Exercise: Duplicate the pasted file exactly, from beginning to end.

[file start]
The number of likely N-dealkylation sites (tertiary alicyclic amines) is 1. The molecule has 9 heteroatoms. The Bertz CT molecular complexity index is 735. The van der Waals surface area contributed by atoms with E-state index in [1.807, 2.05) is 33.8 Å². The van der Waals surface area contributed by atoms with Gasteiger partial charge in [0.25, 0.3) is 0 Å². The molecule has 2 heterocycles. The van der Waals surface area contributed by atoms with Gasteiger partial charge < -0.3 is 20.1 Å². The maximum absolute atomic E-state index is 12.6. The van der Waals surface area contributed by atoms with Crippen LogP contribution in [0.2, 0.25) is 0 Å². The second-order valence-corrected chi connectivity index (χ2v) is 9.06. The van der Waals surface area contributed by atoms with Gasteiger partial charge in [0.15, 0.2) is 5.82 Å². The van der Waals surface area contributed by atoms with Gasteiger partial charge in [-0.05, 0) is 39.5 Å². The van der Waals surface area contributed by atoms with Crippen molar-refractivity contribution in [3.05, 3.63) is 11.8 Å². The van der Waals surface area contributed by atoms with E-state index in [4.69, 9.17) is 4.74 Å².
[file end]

The number of likely N-dealkylation sites (tertiary alicyclic amines) is 1. The molecule has 9 heteroatoms. The Bertz CT molecular complexity index is 735. The van der Waals surface area contributed by atoms with E-state index in [1.807, 2.05) is 33.8 Å². The van der Waals surface area contributed by atoms with Gasteiger partial charge in [0.25, 0.3) is 0 Å². The molecule has 2 heterocycles. The van der Waals surface area contributed by atoms with Gasteiger partial charge < -0.3 is 20.1 Å². The maximum absolute atomic E-state index is 12.6. The van der Waals surface area contributed by atoms with Crippen LogP contribution in [0.2, 0.25) is 0 Å². The second-order valence-corrected chi connectivity index (χ2v) is 9.06. The van der Waals surface area contributed by atoms with Gasteiger partial charge in [0.15, 0.2) is 5.82 Å². The van der Waals surface area contributed by atoms with Gasteiger partial charge in [-0.05, 0) is 39.5 Å². The van der Waals surface area contributed by atoms with Crippen molar-refractivity contribution in [3.05, 3.63) is 11.8 Å². The van der Waals surface area contributed by atoms with E-state index in [4.69, 9.17) is 4.74 Å².